Colorado Assault-Style Weapons Ban Doesn't Look Likely

9 hours ago

Any major push to pass an assault-style weapons ban in Colorado is looking increasingly less likely, with the legislature's highest-profile advocate for stricter gun laws saying now — weeks after the mass shooting that killed 10 people at a grocery store in the city of Boulder — isn't the time.

"It diverts all of the attention," says Democratic Rep. Tom Sullivan.

When an assailant stormed a grocery store in Boulder, Colo., last month and fatally shot 10 people, the suspected weapon of choice — a Ruger AR-556 pistol — captured immediate attention. Not for what it technically was — a pistol — but for what it more closely resembled — an assault-style rifle.

In April of 2009, a bespectacled former Army paratrooper and Yale Law School graduate took the microphone at a small rally just outside of Boston to introduce his new self-styled militia.

"I'm Stewart Rhodes," he said. "And I'm the founder of Oath Keepers."

That event on Lexington Green served as a coming-out party for Rhodes and Oath Keepers, a group that touts itself as a defender of the rights of Americans from what it views as a tyrannical government.

Former Senate Majority Leader Harry Reid says during his 30 years in Congress, and years earlier as a U.S. Capitol Police officer, a fencing system for the Capitol was not top of mind.

"That was never, ever considered when I was the leader, or when I served on the Capitol Police force — never considered," said Reid, who served in various congressional roles from 1983 to 2015 and as a Capitol Police officer in the 1960s while attending law school.

Newly Discovered Dinosaur Was Top Carnivorous Predator In Argentina

15 hours ago

A new dinosaur named for its ability to strike fear in its prey has been discovered by paleontologists in South America.

The skull of the dinosaur named Llukalkan aliocranianus, which means "one who causes fear" in Mapuche, a local indigenous language, was discovered in 2015 by a group of paleontologists in Argentina.

This story has been updated.

TOPEKA, Kansas — Republicans in the Kansas Senate weathered the initial arrest of their majority leader for drunken driving, but they booted him from leadership Friday after details of his arrest painted a picture of dangerous belligerence.

Senate Republicans met after finishing their work and voted in a closed-door meeting to remove Majority Leader Gene Suellentrop of Wichita from the job. Suellentrop did not attend the meeting or issue a statement. He will keep his seat in the Senate.

Bills aimed at restricting access to abortions in Texas are moving quickly through the state Legislature.

The Texas Senate already approved a slew of anti-abortion measures late last month. This week, the House heard a series of bills that would make it harder to get the procedure. The bills in the House committee were left pending, but could be approved at any time.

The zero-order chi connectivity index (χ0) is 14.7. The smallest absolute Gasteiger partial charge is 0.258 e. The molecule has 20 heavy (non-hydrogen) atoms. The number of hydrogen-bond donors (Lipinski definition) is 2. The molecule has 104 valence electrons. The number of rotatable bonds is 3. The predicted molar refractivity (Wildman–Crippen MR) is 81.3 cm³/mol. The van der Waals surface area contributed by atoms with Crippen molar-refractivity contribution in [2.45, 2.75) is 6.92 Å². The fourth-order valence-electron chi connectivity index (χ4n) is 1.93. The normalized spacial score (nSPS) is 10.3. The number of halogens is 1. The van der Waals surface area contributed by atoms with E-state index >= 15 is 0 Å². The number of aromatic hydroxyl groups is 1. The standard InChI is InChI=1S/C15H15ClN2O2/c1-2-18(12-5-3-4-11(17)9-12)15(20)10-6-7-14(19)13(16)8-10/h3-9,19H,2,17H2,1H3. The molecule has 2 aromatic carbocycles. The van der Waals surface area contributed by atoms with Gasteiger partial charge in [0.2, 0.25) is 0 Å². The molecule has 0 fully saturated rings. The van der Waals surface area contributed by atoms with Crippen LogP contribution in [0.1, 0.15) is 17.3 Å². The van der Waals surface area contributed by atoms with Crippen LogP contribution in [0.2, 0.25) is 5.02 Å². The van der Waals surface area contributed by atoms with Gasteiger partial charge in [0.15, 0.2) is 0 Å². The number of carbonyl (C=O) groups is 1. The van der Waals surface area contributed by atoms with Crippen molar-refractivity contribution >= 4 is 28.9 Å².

Here’s a rundown of immigration and other news from the Texas border and beyond. Look out for a weekly recap from reporters at Texas’ public radio stations.

Gov. Greg Abbott is calling for the Biden administration to shut down an emergency facility for migrant teens at the Freeman Coliseum in San Antonio due to safety complaints received by the state.

Updated April 9, 2021 at 9:20 PM ET

The House Ethics Committee announced Friday it has launched an investigation into alleged misconduct by U.S. Rep. Matt Gaetz following a recent flurry of accusations against the Florida congressman, including illegal drug use and sexual misconduct.

It's official: This week U.S. health authorities announced that the mutant strain of the coronavirus first identified in the United Kingdom last winter is now the predominant strain in the United States. And it's been found in at least 130 other countries as well.

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La Soufrière, the highest peak on the Caribbean island of St. Vincent, began to explosively erupt Friday morning, forcing thousands to evacuate as ash and smoke filled the sky.

And a larger eruption may be on the way.

More businesses are requiring proof of COVID-19 vaccines. NPR's Michel Martin discusses legal implications with Robert Field, professor of law and public health at Drexel University.

NPR's Michel Martin speaks with Atlantic staff writer Yasmeen Serhan about her recent piece.

NPR's Michel Martin speaks with Victoria Walker, senior travel reporter for The Points Guy, about airline companies' use of digital COVID-19 vaccine cards.

The Chinese government says it is issuing a $2.8 billion fine on the e-commerce company Alibaba Group for violating its anti-monopoly regulations.

Alibaba is one of the most influential tech giants in China and the world. The company was under investigation by the Chinese government since December for "suspected monopolistic conduct."

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